Some traders and investors denounce technical analysis (TA) as a cursory study of charts and patterns with no concrete, conclusive or profitable results. Others believe that it is a kind of Holy Grail that, once mastered, will generate considerable benefits. These opposing views have led to misconceptions about technical analysis and how it is used.
Some misconceptions about technical analysis are based on education and training. For example, a trader trained in the exclusive use of fundamentals may not trust technical analysis at all. But that doesn’t mean someone trained in technical analysis can’t use it profitably. Other myths are based on experience. For example, the incorrect use of technical indicators often leads to losses. That does not mean that the method is necessarily bad; the person may just need more practice and training. Other myths are perpetrated by marketing, which promises riches overnight if a simple indicator is bought and used. It is rarely that easy.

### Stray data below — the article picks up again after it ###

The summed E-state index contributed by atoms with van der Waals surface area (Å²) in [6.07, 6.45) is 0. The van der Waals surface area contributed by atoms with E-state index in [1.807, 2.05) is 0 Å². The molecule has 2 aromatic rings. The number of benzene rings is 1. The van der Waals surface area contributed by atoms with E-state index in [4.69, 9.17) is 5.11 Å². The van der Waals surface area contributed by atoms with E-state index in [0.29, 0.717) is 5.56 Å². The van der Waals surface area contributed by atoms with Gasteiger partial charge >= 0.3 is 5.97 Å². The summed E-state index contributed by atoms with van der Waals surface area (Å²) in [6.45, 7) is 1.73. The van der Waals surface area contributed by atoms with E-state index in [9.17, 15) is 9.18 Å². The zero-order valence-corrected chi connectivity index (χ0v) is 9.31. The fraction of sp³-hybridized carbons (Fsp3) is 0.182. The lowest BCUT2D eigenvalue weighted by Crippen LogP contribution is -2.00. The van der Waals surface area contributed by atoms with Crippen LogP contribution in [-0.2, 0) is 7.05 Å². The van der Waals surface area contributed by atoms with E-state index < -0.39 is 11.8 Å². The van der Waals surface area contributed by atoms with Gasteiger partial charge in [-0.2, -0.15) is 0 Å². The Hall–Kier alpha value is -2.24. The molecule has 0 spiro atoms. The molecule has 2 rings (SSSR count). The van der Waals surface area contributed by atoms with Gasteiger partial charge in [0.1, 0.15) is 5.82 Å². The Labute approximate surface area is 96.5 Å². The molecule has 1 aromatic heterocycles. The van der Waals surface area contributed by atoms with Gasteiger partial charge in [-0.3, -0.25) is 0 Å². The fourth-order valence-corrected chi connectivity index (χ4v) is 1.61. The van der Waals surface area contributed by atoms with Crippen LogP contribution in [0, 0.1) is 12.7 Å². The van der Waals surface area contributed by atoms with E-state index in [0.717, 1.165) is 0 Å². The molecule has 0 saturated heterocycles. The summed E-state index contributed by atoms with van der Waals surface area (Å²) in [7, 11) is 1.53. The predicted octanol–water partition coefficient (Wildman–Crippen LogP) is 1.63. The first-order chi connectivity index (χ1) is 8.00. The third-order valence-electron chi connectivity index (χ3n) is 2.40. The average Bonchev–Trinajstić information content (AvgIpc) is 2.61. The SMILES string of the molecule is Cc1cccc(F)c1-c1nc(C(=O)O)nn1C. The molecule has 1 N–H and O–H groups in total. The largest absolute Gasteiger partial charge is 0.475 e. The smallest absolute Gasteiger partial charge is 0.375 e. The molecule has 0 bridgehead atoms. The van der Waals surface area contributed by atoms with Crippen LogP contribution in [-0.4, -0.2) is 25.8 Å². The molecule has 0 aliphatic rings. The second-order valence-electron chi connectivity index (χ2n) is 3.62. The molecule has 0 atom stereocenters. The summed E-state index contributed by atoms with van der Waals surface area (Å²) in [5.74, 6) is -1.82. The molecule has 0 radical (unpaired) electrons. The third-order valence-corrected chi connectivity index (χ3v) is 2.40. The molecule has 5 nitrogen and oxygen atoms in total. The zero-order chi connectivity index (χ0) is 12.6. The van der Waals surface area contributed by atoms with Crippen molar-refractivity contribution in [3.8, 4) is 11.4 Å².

- Technical analysis tries to capture market psychology and sentiment by analyzing price trends and chart patterns looking for potential trading opportunities.
- Contrary to fundamental analysis, technical analysts do not necessarily care much about the companies that are behind the stocks they trade or their profitability.
- Some believe that technical analysis is the best way to trade, while others claim that it is wrong and lacks a theoretical basis. Here we debunk some myths on both sides of the debate.
Myths of technical analysis debunked
Here are eight common myths of technical analysis. Read opposing views on why these myths are simply not true.
1. Technical analysis is only for short-term transactions or daily transactions.
It is a common myth that technical analysis is only appropriate for short-term, computer-controlled operations, such as daily operations and high-frequency operations. Technical analysis existed and was practiced before computers were common, and some of the pioneers in technical analysis were long-term investors and traders, not day traders. Traders use technical analysis on all time frames, from 1 minute charts to weekly and monthly charts.